Nearly 7,000 animals died on Colorado roads and highways in 2016 due to accidents involving automobiles. More than 4,600 deer and 532 elks were included.

Colorado’s Creatures Don’t Look Out for You

It’s easy to forget that while driving through Colorado’s beautiful, wild mountains and woods that wildlife share that terrain and have no respect for roadways or your car. Because animals can’t be careful, you need to be doubly so.

A Seasonal Hazard

Colorado’s abundance of elk, deer, and other wildlife living in rural and urban areas means that residents need to be especially careful as wildlife migrate to warmer areas. November is usually when migratory roadkills reach their peak, according to the Colorado Department of Transportation. The agency collects incident reports from police agencies across the state and sees thousands of Colorado auto accidents involving small and large animals each year.

CDOT reported the road deaths of 6,969 animals of all sorts in 2016. Among those were 4,617 deer, 532 elk, and nine bears. The numbers reflect only those deaths reported to police.

So as a result, CDOT warns the public each fall to be aware, drive cautiously, and slow down, especially at night when most of these collisions occur. Drivers may encounter wildlife on the road at any time, however. When one or two animals are around, there are usually others to avoid. When driving at night, careful drivers can scan the road to look for shining reflections of the animals’ eyes. It’s most important to slow down and concentrate on maintaining control of your car or truck — before, during, and after such a collision.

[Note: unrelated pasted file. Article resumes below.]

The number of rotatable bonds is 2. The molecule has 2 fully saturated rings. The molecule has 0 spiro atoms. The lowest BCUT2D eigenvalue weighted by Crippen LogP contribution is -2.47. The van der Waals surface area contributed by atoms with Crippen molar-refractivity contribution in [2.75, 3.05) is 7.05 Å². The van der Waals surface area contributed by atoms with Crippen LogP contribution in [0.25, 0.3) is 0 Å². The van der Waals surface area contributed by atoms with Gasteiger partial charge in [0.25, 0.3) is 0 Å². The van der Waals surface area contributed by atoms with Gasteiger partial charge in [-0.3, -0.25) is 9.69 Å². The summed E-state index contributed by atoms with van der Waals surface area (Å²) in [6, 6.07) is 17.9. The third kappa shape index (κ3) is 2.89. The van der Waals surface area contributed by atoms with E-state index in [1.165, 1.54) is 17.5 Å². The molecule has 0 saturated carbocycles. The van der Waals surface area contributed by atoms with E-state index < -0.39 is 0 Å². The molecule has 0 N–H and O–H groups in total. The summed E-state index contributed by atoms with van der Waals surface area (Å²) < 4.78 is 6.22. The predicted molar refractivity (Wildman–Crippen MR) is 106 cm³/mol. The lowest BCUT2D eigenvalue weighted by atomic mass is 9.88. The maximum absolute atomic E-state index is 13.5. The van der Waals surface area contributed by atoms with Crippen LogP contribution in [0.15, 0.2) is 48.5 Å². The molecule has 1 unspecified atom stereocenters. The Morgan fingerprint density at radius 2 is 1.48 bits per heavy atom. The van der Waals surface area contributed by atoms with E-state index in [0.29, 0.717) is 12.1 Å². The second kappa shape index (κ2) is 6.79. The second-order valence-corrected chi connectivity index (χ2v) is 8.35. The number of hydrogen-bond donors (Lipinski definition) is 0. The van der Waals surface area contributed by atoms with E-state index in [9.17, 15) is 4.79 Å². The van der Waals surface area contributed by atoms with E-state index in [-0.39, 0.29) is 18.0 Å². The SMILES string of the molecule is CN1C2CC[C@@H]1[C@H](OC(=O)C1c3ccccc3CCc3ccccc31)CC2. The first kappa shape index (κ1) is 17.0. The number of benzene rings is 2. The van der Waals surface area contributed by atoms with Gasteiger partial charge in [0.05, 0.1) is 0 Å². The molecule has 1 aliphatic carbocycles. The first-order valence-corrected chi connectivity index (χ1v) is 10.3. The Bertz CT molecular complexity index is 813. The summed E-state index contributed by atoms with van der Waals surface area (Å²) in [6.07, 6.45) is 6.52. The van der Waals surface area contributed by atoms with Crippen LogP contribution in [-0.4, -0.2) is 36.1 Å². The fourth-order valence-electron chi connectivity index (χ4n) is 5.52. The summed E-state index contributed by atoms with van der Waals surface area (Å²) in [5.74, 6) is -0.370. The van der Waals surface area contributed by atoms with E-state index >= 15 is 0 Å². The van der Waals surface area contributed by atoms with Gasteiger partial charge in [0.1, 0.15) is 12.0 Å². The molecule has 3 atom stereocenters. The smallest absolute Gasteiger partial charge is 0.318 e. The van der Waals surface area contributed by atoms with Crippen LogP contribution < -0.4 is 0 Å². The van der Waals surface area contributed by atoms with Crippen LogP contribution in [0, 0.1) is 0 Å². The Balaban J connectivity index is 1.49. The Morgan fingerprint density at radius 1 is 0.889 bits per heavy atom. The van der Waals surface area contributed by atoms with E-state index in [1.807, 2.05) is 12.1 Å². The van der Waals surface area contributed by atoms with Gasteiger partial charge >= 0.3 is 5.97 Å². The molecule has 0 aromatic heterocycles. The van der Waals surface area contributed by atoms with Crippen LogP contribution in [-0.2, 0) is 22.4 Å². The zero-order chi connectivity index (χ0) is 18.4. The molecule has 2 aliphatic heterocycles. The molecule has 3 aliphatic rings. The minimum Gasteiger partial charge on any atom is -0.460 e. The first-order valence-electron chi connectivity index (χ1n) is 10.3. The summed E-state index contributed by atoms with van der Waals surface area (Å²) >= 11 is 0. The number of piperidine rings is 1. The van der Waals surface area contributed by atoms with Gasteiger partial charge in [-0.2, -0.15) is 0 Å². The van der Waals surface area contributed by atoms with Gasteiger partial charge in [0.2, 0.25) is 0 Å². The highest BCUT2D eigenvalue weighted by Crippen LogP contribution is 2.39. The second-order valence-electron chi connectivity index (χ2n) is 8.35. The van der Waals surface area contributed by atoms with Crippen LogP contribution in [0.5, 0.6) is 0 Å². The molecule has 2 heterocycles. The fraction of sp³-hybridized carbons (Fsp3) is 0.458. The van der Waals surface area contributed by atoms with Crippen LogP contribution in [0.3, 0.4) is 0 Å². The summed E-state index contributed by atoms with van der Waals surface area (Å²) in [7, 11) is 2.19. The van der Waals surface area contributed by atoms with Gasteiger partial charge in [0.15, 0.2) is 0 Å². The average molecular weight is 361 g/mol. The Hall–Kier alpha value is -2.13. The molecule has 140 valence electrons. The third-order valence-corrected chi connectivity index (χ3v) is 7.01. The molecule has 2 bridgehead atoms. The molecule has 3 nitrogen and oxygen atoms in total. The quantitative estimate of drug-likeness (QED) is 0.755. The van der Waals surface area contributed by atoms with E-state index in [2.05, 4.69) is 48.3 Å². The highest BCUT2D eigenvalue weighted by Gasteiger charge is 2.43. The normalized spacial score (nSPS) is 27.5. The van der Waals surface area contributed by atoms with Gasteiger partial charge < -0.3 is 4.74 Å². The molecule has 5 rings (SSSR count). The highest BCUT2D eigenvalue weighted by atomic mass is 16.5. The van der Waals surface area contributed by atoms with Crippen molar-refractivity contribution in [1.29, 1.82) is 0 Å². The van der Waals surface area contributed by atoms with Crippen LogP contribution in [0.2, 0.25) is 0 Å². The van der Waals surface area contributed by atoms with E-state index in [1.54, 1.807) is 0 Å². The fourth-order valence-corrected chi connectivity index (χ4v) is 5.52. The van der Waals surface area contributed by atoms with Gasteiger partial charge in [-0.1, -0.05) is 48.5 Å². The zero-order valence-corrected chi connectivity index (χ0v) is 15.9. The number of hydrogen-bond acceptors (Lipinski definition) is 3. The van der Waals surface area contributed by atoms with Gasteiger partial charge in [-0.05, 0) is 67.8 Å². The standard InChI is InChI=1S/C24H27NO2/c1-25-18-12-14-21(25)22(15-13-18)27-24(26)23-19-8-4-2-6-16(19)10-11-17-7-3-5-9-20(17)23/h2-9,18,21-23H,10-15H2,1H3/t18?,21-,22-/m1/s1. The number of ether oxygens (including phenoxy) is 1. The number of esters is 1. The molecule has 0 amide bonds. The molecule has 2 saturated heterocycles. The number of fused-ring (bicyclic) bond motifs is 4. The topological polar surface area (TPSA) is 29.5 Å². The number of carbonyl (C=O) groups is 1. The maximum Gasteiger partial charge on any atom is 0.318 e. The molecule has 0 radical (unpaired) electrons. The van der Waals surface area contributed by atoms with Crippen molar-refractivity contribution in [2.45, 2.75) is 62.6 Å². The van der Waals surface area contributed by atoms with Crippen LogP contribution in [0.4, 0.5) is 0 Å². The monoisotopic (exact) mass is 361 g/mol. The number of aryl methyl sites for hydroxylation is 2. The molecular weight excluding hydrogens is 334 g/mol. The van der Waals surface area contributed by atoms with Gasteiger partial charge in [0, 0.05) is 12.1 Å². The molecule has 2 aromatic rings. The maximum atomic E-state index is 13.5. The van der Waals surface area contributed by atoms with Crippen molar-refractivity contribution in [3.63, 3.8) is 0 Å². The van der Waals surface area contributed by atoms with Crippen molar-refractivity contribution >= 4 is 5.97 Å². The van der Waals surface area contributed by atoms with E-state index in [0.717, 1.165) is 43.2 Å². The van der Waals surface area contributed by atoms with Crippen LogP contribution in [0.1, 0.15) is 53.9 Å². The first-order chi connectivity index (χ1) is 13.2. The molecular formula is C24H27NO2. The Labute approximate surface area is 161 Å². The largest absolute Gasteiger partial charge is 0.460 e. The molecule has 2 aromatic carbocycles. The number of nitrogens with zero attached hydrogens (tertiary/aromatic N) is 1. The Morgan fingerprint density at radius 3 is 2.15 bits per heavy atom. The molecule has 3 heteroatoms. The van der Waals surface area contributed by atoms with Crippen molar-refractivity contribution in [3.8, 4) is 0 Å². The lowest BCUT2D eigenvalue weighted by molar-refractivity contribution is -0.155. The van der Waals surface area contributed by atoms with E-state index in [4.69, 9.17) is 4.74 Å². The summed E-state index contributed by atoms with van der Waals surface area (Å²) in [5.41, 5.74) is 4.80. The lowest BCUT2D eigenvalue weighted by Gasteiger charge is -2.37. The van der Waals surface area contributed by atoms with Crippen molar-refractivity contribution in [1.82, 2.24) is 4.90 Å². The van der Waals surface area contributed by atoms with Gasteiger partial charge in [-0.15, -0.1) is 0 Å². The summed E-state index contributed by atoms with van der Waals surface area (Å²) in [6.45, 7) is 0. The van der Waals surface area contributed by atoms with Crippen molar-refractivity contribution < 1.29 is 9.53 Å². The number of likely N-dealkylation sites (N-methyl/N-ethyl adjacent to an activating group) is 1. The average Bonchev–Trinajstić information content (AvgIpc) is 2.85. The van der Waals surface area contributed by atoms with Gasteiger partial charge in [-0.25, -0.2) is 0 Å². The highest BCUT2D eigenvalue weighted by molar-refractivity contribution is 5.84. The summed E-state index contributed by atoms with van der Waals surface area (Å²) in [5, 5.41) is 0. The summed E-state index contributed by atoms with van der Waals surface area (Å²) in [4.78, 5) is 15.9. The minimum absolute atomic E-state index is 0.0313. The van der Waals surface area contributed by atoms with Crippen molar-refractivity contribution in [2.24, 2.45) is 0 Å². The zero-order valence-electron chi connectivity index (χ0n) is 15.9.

A Growing Price

Nationally, vehicle insurers pay almost $1.1 billion each year for claims related to collisions with Colorado wildlife, CDOT said, citing statistics from the Rocky Mountain Insurance Information Association. Much of the cost is borne in the fall when collisions increase. The average crash cost was $3,103 in a recent sampling.

Danger Zones

Wildlife-vehicle crashes can happen anywhere in the state, but drivers should be extra careful while motoring through forests and farms, Colorado Parks and Wildlife says.

The agency identified some high-risk areas where drivers should be especially cautious:

  • Interstate 70, In Floyd Hill, Mount Vernon Canyon and Eagle.
  • S. 285 in Morrison
  • Highway 160, from Durango to Pagosa Springs and from Durango to Mancos
  • Highway 550, north of Durango and from Montrose to Ouray
  • Interstate 25, from Castle Rock to Larkspur
  • Highway 82, from Glenwood Springs to Aspen
  • Highway 36, from Boulder to Lyons
  • Highway 93, from Golden to Boulder.
Embed this infographic:
Embed this image: